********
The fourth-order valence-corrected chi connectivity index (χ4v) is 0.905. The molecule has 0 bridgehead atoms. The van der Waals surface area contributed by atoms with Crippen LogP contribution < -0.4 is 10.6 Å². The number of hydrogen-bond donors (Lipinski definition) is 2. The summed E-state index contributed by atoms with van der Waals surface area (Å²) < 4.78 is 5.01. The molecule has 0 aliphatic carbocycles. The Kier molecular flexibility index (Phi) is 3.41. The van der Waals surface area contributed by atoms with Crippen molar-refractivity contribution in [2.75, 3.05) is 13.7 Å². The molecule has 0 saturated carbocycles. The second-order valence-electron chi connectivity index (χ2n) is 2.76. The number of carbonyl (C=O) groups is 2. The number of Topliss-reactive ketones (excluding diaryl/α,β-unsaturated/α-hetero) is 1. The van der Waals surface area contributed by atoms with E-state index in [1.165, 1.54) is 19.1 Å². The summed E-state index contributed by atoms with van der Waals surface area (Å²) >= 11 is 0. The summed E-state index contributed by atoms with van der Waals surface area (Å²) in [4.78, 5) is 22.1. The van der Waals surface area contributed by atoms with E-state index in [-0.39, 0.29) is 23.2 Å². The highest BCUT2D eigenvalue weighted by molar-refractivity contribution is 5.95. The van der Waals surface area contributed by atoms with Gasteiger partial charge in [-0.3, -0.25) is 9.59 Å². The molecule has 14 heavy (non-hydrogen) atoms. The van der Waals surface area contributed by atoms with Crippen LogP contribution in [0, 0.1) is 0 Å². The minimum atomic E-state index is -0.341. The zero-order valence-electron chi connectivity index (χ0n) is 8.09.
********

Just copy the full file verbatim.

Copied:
The fourth-order valence-corrected chi connectivity index (χ4v) is 0.905. The molecule has 0 bridgehead atoms. The van der Waals surface area contributed by atoms with Crippen LogP contribution < -0.4 is 10.6 Å². The number of hydrogen-bond donors (Lipinski definition) is 2. The summed E-state index contributed by atoms with van der Waals surface area (Å²) < 4.78 is 5.01. The molecule has 0 aliphatic carbocycles. The Kier molecular flexibility index (Phi) is 3.41. The van der Waals surface area contributed by atoms with Crippen molar-refractivity contribution in [2.75, 3.05) is 13.7 Å². The molecule has 0 saturated carbocycles. The second-order valence-electron chi connectivity index (χ2n) is 2.76. The number of carbonyl (C=O) groups is 2. The number of Topliss-reactive ketones (excluding diaryl/α,β-unsaturated/α-hetero) is 1. The van der Waals surface area contributed by atoms with E-state index in [1.165, 1.54) is 19.1 Å². The summed E-state index contributed by atoms with van der Waals surface area (Å²) >= 11 is 0. The summed E-state index contributed by atoms with van der Waals surface area (Å²) in [4.78, 5) is 22.1. The van der Waals surface area contributed by atoms with E-state index in [-0.39, 0.29) is 23.2 Å². The highest BCUT2D eigenvalue weighted by molar-refractivity contribution is 5.95. The van der Waals surface area contributed by atoms with Gasteiger partial charge in [-0.3, -0.25) is 9.59 Å². The molecule has 14 heavy (non-hydrogen) atoms. The van der Waals surface area contributed by atoms with Crippen LogP contribution in [0, 0.1) is 0 Å². The minimum atomic E-state index is -0.341. The zero-order valence-electron chi connectivity index (χ0n) is 8.09.